From the length of the shadows, he noticed that the time was around five o’clock.

Suddenly he stood up and walked to his boat. There was no one else around, and he had to push the boat in to the water all by himself.

A security guard saw him and walked up to help him.

“Where are you off to?” the guard asked him.

“I’m going to look for the couple.”

“Their bodies would be cast ashore tonight, somewhere!” the guard laughed. “You won’t find them on the island.”

He started the boat and headed towards the island, without bothering the reply. As he approached the island he realized that he would not find any one on the island. Then Ravi saw someone or something under a tree.

The young man and the girl were fast asleep under the tree. They did not have any clothes on. The girl had one hand flung carelessly over the boy.

‘Were they asleep, or dead?’ The thought flashed across Ravi’s mind.

Over fifty people and two dogs had searched the entire island, that same morning, combing every inch of land. If they were not here in the morning, and there was no means of transport for them from the island, then was he looking at the ghosts of dead people? Fear entered his mind next.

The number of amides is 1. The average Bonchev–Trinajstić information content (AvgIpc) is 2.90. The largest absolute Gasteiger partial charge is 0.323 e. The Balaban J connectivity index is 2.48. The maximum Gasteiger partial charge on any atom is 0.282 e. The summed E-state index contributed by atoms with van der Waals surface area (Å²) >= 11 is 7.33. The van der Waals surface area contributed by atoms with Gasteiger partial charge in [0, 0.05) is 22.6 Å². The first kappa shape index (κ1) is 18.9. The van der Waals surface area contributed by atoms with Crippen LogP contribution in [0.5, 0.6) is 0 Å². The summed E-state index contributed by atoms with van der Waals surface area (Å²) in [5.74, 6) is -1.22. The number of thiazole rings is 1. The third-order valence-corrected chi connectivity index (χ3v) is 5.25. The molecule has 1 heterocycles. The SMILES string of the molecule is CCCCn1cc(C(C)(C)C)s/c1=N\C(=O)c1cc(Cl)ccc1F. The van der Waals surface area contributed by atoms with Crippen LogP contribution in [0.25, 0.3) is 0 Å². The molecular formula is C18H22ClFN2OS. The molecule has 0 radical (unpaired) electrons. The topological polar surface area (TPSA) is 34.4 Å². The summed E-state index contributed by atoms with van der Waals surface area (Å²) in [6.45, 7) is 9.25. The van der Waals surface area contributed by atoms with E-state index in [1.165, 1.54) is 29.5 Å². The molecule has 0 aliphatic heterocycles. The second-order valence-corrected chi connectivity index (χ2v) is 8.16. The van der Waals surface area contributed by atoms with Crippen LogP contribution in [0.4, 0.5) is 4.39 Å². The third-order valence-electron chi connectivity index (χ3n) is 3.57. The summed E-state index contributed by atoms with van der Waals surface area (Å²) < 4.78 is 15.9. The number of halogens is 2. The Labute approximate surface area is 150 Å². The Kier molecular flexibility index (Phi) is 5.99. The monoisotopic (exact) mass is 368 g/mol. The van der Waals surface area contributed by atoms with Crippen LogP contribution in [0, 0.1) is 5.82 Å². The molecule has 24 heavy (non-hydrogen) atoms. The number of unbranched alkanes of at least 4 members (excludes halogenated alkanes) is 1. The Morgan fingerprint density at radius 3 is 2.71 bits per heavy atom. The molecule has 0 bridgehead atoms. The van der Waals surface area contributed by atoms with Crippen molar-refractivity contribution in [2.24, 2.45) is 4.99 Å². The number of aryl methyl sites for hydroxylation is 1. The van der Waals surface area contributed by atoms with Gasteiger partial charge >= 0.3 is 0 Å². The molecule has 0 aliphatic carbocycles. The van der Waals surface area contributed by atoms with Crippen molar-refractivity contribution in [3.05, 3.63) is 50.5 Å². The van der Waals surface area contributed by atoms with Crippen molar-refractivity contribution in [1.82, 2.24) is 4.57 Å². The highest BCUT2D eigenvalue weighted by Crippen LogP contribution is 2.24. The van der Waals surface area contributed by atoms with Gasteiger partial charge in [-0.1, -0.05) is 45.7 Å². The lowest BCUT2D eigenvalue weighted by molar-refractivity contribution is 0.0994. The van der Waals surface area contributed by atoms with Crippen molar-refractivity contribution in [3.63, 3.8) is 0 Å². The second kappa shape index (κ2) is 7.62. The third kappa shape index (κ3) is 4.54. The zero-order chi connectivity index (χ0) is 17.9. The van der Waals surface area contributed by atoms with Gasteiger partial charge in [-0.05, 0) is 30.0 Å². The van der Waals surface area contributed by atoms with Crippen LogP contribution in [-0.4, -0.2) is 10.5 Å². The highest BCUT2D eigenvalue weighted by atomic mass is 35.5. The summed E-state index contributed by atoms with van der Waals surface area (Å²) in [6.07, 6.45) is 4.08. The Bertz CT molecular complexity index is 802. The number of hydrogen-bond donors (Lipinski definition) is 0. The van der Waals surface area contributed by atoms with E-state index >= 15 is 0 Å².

He hesitated to go near the two people, because he was afraid, that they could be dead, and he also felt shy, since they did not have any clothes on. Though he worked on a hotel beach and seen enough naked flesh, he could not understand why he felt shy. Ravi cleared his throat, when that did not have an effect. He tried to cough a few times. Then he tried to call the young man.

But they did not respond. His fear that they were dead started growing. He took courage and threw a stick at the sleeping figures.

Mayura opened his eyes, and with dazed eyes he started to look around, as if trying to figure out where he was. When he saw the naked girl sleeping next to him, he realized that he too had no clothes on.